The UK's first electronic cigarette coffee shop allows ''vapers'' to drink a coffee, buy an e-cigarette and smoke it. It's the latest business in an industry which has grown to $2 billion globally in the last decade, and big tobacco firms are also getting involved. But as Joanna Partridge, regulation may be on the way.
REPORTER: Smokers may have thought these days were long gone. Vape Lab's the UK's first coffee shop which sells electronic cigarettes and allows customers to smoke them. City workers Pierre Durand and Jonathan Cadeilhan set it up.
PIERRE DURAND, CO-FOUNDER OF VAPE LAB: "Jonathan goes regularly to Paris and completely saw it was booming, there's loads of shops over there."
REPORTER: Many e-cigarette users buy online. Vape Lab lets customers try out different battery-powered devices, and sample different flavours of nicotine-infused vapors.
JONATHAN CADEILHAN, CO-FOUNDER OF VAPE LAB: "We're not rebranding anything, but what they prefer is jut the customer experience, and to try, so for that they're ready to pay maybe the fifty cent extra after the shipment."
REPORTER: The World Health Organisation, and national authorities, are deciding how to regulate e-cigarettes. They're worried they may make smoking socially acceptable again.
MARK BOWLES, E-CIGARETTE BUYER: "Just to try and stop the smoke going in to me, I still probably, the nicotine hopefully it will wear off and then I can quit altogther."
ANNIE OELMANNN, E-CIGARETTE SMOKER: "I just wanted to have an alternative that was a lot healthier, but still provided the needs."
REPORTER: It's still legal to smoke e-cigarettes in public places in the UK, for now at least. There are already an estimated one and a half million vapers in Britain, and it's a number that's growing all the time. Tobacco companies are hoping they'll compensate for falling sales of traditional cigarettes in western markets. Britain's Imperial Tobacco the latest to announce it's shutting factories in the UK and France. Europe's biggest cigarette maker, British American Tobacco, makes the Vype e-cigarette. Imperial Tobacco has Puritane. And Philip Morris plans to launch a new range of products later this year. Smaller companies were ahead of the game. The industry's already worth $2 billion, says Shane MacGuill, a tobacco analyst at Euromonitor.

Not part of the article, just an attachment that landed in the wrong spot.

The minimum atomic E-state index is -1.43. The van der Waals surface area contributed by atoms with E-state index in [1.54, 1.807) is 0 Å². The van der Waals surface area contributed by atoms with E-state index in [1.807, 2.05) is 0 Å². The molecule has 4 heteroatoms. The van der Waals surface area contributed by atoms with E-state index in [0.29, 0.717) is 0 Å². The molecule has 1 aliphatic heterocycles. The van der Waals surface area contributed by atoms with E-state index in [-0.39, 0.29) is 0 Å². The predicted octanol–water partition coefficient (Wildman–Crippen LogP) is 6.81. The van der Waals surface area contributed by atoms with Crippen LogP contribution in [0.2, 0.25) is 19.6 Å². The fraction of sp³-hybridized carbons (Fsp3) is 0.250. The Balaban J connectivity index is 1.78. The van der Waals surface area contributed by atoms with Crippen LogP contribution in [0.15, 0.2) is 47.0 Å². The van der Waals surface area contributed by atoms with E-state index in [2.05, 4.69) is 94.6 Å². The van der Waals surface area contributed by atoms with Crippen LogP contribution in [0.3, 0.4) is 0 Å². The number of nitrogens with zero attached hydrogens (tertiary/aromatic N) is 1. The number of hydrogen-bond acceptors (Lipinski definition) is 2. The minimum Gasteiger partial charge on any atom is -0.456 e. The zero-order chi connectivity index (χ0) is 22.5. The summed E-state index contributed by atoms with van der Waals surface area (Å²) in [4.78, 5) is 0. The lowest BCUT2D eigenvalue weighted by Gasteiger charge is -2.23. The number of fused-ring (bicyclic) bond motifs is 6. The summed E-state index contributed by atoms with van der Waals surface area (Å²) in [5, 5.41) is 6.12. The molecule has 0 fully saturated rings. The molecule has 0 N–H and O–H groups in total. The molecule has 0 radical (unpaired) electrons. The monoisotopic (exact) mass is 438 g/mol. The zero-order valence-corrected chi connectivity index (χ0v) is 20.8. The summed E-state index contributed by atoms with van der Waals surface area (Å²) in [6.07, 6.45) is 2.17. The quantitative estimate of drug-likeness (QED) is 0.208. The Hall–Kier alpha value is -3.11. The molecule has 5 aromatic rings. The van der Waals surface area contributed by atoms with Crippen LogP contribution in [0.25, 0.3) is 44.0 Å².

SHANE MACGUILL, TOBACCO ANALYST, EUROMONITOR: "They're using their own resources, using their own technology to develop products which are effective for consumers. So that's why there's a number of smaller companies. The other one is a more prosaic reason, and that's because the vast majority of these products are manufactured in bulk in China, and it's very, very easy for someone to set up their own electronic cigarette company."
REPORTER: Regulation will be a key challenge for all e-cigarette makers. Pierre and Jonathan aren't worried. Their customer numbers are growing - and if there is a ban, they'll keep their cafe and send the smokers outside.
'Vaper' and the verb 'to vape' are neologisms derived from the word 'vaporizer' - a device for turning liquid into vapour, which is what e-cigarettes do. Macmillan Dictionary has a great article about these so-callled buzz words.